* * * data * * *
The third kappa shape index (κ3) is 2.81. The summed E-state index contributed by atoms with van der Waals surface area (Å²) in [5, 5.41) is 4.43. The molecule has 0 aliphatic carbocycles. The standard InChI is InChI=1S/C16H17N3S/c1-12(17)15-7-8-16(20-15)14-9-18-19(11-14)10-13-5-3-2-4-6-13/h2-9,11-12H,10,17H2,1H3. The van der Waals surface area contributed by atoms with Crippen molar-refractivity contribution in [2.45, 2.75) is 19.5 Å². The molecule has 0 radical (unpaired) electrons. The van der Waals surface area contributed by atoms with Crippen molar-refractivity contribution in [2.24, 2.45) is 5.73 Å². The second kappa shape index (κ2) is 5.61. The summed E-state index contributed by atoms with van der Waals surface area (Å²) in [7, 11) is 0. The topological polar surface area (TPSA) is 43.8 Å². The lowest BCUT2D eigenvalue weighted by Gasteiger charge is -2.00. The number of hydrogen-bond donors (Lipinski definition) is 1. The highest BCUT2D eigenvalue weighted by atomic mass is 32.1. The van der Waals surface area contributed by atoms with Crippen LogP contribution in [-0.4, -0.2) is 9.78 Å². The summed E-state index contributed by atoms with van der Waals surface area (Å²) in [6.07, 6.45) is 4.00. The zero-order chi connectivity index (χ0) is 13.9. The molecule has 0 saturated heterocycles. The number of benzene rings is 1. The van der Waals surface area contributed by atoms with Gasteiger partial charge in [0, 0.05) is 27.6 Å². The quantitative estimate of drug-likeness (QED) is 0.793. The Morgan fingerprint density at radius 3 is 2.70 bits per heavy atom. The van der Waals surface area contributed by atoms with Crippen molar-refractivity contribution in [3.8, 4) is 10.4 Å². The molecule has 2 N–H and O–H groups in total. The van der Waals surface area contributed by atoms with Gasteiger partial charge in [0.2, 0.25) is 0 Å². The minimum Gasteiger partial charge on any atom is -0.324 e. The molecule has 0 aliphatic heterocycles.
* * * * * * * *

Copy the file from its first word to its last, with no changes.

The third kappa shape index (κ3) is 2.81. The summed E-state index contributed by atoms with van der Waals surface area (Å²) in [5, 5.41) is 4.43. The molecule has 0 aliphatic carbocycles. The standard InChI is InChI=1S/C16H17N3S/c1-12(17)15-7-8-16(20-15)14-9-18-19(11-14)10-13-5-3-2-4-6-13/h2-9,11-12H,10,17H2,1H3. The van der Waals surface area contributed by atoms with Crippen molar-refractivity contribution in [2.45, 2.75) is 19.5 Å². The molecule has 0 radical (unpaired) electrons. The van der Waals surface area contributed by atoms with Crippen molar-refractivity contribution in [2.24, 2.45) is 5.73 Å². The second kappa shape index (κ2) is 5.61. The summed E-state index contributed by atoms with van der Waals surface area (Å²) in [7, 11) is 0. The topological polar surface area (TPSA) is 43.8 Å². The lowest BCUT2D eigenvalue weighted by Gasteiger charge is -2.00. The number of hydrogen-bond donors (Lipinski definition) is 1. The highest BCUT2D eigenvalue weighted by atomic mass is 32.1. The van der Waals surface area contributed by atoms with Crippen LogP contribution in [-0.4, -0.2) is 9.78 Å². The summed E-state index contributed by atoms with van der Waals surface area (Å²) in [6.07, 6.45) is 4.00. The zero-order chi connectivity index (χ0) is 13.9. The molecule has 0 saturated heterocycles. The number of benzene rings is 1. The van der Waals surface area contributed by atoms with Gasteiger partial charge in [0, 0.05) is 27.6 Å². The quantitative estimate of drug-likeness (QED) is 0.793. The Morgan fingerprint density at radius 3 is 2.70 bits per heavy atom. The van der Waals surface area contributed by atoms with Crippen molar-refractivity contribution in [3.8, 4) is 10.4 Å². The molecule has 2 N–H and O–H groups in total. The van der Waals surface area contributed by atoms with Gasteiger partial charge in [0.2, 0.25) is 0 Å². The minimum Gasteiger partial charge on any atom is -0.324 e. The molecule has 0 aliphatic heterocycles.